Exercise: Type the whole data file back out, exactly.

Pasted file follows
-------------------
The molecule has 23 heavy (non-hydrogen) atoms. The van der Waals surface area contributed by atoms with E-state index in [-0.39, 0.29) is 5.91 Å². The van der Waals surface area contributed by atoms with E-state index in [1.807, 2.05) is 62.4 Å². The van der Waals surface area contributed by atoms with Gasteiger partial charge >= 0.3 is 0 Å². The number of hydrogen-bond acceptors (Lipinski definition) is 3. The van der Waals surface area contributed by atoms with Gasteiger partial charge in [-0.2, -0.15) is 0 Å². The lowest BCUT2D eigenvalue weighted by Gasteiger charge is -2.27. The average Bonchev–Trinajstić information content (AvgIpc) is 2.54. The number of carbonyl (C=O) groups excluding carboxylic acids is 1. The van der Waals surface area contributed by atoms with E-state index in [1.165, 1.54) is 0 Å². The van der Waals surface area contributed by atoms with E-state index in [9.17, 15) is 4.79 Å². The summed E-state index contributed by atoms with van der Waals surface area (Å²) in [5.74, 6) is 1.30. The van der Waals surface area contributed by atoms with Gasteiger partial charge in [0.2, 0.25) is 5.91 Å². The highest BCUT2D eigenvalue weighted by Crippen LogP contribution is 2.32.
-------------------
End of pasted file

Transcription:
The molecule has 23 heavy (non-hydrogen) atoms. The van der Waals surface area contributed by atoms with E-state index in [-0.39, 0.29) is 5.91 Å². The van der Waals surface area contributed by atoms with E-state index in [1.807, 2.05) is 62.4 Å². The van der Waals surface area contributed by atoms with Gasteiger partial charge >= 0.3 is 0 Å². The number of hydrogen-bond acceptors (Lipinski definition) is 3. The van der Waals surface area contributed by atoms with Gasteiger partial charge in [-0.2, -0.15) is 0 Å². The lowest BCUT2D eigenvalue weighted by Gasteiger charge is -2.27. The average Bonchev–Trinajstić information content (AvgIpc) is 2.54. The number of carbonyl (C=O) groups excluding carboxylic acids is 1. The van der Waals surface area contributed by atoms with E-state index in [1.165, 1.54) is 0 Å². The van der Waals surface area contributed by atoms with E-state index in [9.17, 15) is 4.79 Å². The summed E-state index contributed by atoms with van der Waals surface area (Å²) in [5.74, 6) is 1.30. The van der Waals surface area contributed by atoms with Gasteiger partial charge in [0.2, 0.25) is 5.91 Å². The highest BCUT2D eigenvalue weighted by Crippen LogP contribution is 2.32.